Injuries to the cervical spinal cord can be devastating, resulting in lost function in both the upper and lower limbs. Many people with such injuries consider the restoration of hand and arm function to be of highest importance for improving their quality of life (Anderson, 2004; Collinger et al., 2013). People with high tetraplegia—injuries at the fourth cervical level (C4) or above—may have no movement in the arm except for possibly shoulder shrug through upper trapezius activity. For these individuals, simple every-day tasks such as feeding and grooming cannot be achieved without assistance. Consequently, methods to improve reaching and grasping could greatly increase the level of independence for this population. One of the major difficulties associated with developing such assistive devices is the limited set of physiological signals available for use in a control interface. Furthermore, sensory feedback of the reaching movement may be vital for control, and is often impaired or absent in these individuals. As more complex systems are being developed that can provide control of continuous reach trajectories to people with high tetraplegia (Crema et al., 2011; Hart et al., 2011; Cooman and Kirsch, 2012; Schearer et al., 2013), finding appropriate signal sources and developing intuitive user interfaces is an even greater challenge.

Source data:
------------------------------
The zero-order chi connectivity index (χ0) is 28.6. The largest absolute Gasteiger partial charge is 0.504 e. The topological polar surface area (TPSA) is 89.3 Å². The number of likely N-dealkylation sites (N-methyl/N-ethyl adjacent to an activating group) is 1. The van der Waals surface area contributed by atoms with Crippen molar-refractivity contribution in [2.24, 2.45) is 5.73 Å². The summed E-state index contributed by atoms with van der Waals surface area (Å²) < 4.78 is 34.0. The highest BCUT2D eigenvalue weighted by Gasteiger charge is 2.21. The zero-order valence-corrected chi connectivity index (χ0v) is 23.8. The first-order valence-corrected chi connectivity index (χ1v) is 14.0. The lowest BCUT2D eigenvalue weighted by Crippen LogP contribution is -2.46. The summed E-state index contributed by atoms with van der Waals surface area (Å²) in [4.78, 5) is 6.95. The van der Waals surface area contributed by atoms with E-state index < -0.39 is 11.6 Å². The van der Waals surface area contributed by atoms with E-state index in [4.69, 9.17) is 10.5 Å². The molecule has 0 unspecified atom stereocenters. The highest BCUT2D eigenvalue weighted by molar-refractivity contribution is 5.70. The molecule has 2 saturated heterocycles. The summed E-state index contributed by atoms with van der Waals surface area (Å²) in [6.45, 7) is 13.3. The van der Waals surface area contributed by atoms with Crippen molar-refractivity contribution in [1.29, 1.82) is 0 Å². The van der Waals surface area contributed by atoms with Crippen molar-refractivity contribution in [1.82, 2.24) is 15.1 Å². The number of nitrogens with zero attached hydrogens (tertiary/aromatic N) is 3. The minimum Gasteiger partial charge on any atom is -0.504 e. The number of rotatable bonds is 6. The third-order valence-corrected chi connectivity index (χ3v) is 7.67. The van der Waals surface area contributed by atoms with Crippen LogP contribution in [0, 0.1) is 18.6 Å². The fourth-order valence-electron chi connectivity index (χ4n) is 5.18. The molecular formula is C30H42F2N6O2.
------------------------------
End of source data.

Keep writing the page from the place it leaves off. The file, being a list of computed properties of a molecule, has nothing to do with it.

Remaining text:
Many approaches for inferring an intended reach trajectory rely on neural signals, of which electromyograms (EMGs) are an attractive option when a non-invasive or minimally invasive approach is desired (Kilgore et al., 2008). However, when the set of available muscles is extremely limited or unrelated to the intended movements, control can be difficult and unintuitive (Williams and Kirsch, 2008). Brain-machine interfaces (BMIs) have the potential to provide more natural control (Collinger et al., 2012; Ethier et al., 2012; Hochberg et al., 2012), although most BMIs that have successfully controlled reach involve invasive cortical recordings, a technology that is currently inaccessible in most clinical situations. Combining information from disparate sources has been proposed as a solution when there are few signals accessible (Batista et al., 2008; Pfurtscheller et al., 2010; Leeb et al., 2011; Corbett et al., 2013a; Novak et al., 2013; Kirchner et al., 2014). As the set of usable signals from each individual may be different, it is important to be able take advantage of all the useful channels available. To gain an understanding of how the benefits afforded by different combinations of signal sources are influenced by impairment level, interface approaches must be tested in users with a variety of needs and abilities.